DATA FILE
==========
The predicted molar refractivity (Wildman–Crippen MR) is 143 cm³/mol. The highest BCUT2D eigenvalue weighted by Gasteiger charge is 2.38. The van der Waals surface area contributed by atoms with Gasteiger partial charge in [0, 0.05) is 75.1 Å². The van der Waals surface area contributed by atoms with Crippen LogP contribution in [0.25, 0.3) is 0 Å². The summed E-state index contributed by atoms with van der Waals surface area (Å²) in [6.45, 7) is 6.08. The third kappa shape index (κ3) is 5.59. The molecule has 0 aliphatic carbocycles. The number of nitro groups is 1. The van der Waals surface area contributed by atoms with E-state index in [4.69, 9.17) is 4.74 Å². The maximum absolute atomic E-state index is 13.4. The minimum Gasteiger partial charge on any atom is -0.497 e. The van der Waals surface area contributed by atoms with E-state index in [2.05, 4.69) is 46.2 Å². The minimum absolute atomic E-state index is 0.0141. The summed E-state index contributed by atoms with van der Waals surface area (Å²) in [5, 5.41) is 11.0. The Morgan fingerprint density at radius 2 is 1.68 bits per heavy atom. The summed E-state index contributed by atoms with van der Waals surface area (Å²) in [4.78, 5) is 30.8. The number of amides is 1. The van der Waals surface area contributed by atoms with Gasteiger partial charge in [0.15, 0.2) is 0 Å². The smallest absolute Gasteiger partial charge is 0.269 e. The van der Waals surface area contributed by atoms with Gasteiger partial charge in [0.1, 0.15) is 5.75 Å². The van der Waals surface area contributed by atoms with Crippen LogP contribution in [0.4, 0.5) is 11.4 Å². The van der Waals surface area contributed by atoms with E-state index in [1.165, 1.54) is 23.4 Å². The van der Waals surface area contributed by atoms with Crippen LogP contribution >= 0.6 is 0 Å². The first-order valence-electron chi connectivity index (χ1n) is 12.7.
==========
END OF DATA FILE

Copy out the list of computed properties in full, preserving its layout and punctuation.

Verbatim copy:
The predicted molar refractivity (Wildman–Crippen MR) is 143 cm³/mol. The highest BCUT2D eigenvalue weighted by Gasteiger charge is 2.38. The van der Waals surface area contributed by atoms with Gasteiger partial charge in [0, 0.05) is 75.1 Å². The van der Waals surface area contributed by atoms with Crippen LogP contribution in [0.25, 0.3) is 0 Å². The summed E-state index contributed by atoms with van der Waals surface area (Å²) in [6.45, 7) is 6.08. The third kappa shape index (κ3) is 5.59. The molecule has 0 aliphatic carbocycles. The number of nitro groups is 1. The van der Waals surface area contributed by atoms with E-state index in [4.69, 9.17) is 4.74 Å². The maximum absolute atomic E-state index is 13.4. The minimum Gasteiger partial charge on any atom is -0.497 e. The van der Waals surface area contributed by atoms with E-state index in [2.05, 4.69) is 46.2 Å². The minimum absolute atomic E-state index is 0.0141. The summed E-state index contributed by atoms with van der Waals surface area (Å²) in [5, 5.41) is 11.0. The Morgan fingerprint density at radius 2 is 1.68 bits per heavy atom. The summed E-state index contributed by atoms with van der Waals surface area (Å²) in [4.78, 5) is 30.8. The number of amides is 1. The van der Waals surface area contributed by atoms with Gasteiger partial charge in [0.15, 0.2) is 0 Å². The smallest absolute Gasteiger partial charge is 0.269 e. The van der Waals surface area contributed by atoms with Gasteiger partial charge in [0.1, 0.15) is 5.75 Å². The van der Waals surface area contributed by atoms with Crippen LogP contribution in [0.4, 0.5) is 11.4 Å². The van der Waals surface area contributed by atoms with E-state index in [1.165, 1.54) is 23.4 Å². The van der Waals surface area contributed by atoms with Crippen LogP contribution >= 0.6 is 0 Å². The first-order valence-electron chi connectivity index (χ1n) is 12.7.